Humor, Terror, Shyness Abound in Sculptures by Laura Ford
Above is a sculpture titled, Weeping Girl. It is strategically placed on a wall, hiding her face from the world as she grieves, who knows what misfortune.
Laura Ford’s sculptures are multi-media works. They may include traditional sculpture materials such as bronze and ceramic. They also include fabric and other less traditional materials.
Her subjects are often children. She also creates animals with human characteristics.
While her works could be initially viewed as sentimental, take a deeper look.
Forget preconceived ideas of whimsy or sentimentality. There’s comedy, certainly – but frequently with a sinister edge. And sometimes, as with those forlorn girls, her vein of anthropomorphic fable vanishes to reveal a raw anguish or dread.
Another sculpture of young girls is Medieval Cloud Girls. Located inside the mansion for this display, at first glance they appear as if they are 3 dimensional versions of one of the many portraits hanging on the walls. But then again, they are disquietly different.
Many critics link Ford’s own childhood to her unique style. She was raised in a family of carnies. The carnival sideshow may have very well informed some of her imagery, but it is a bit of a creepy one. Perhaps a cross between a carnival and a Stephen King novel.
The artist claims there is no story behind her works however. Perhaps it is purposeful, or purely a conjuring of her subconscious.
Contrasting her work with Beatrix Potter, a renowned creator of anthropomorphic characters, Ford’s critters are less gentile and comfy-cozy.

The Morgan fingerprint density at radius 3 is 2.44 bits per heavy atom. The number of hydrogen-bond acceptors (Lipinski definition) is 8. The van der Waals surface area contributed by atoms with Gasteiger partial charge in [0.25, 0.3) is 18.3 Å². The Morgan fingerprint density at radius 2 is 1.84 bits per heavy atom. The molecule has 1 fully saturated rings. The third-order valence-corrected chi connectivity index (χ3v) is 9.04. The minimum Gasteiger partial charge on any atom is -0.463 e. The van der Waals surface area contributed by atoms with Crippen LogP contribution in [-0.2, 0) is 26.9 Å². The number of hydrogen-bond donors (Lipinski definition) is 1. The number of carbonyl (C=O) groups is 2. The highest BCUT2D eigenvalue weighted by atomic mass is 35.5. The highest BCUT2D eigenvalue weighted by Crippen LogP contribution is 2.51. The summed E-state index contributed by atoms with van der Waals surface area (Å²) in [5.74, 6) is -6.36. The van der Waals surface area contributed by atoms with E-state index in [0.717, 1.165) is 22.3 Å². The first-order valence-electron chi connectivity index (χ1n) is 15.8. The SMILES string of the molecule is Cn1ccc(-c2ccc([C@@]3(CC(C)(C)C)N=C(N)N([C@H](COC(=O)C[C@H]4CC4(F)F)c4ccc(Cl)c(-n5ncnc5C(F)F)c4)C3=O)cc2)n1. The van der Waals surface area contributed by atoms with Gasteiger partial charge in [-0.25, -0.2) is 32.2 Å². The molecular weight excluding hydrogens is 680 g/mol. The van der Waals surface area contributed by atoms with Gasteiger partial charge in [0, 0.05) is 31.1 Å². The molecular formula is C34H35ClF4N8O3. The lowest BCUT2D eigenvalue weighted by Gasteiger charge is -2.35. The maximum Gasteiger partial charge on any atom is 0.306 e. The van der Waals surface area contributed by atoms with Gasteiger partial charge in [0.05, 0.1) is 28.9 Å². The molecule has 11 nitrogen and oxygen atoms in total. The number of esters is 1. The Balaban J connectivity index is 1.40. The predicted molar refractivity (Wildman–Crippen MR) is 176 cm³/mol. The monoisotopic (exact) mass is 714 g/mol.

These animals have lost their storybook gentility and are now on the skids. Downwardly mobile, a Mrs Tiggywinkle-type hedgehog has become a bag-lady, complete with laden trolley. Clad in no doubt whiffy rags, badger rifles through a rubbish bin. A down-and-out fox begs outside the tea-room door. Austerity has traumatised the nursery.
Some of the sculptures do appear to be a commentary on the vulnerabilities faced by children–both kids of today and of yesteryear.
Armour Boys depicts 5 small figures on floor. Do they speak to violence done to children today? Are they representing children forced to be soldiers?
When she creates her animals in the scale and garb of children, what is the message that is being read by the viewer. By using penguins rather than children does that make it easier to understand? Or by using animals do we see something that we might have overlooked if the artist had used human models?
If you are in Great Britain this spring and summer, you might be interested to wander around two amazing great homes. While you are at it, you might just stumble across a Weeping Girl or two and come to your own conclusions.
Read Boyd Tonkin’s original article as it appeared in the Independent
‘Laura Ford: Seen and Unseen’, at Abbot Hall Art Gallery, Kendal, Cumbria until 25 June, and at Blackwell: the Arts & Crafts House, Bowness-on-Windermere, Cumbria, until 4 September (abbothall.org.uk; blackwell.org.uk)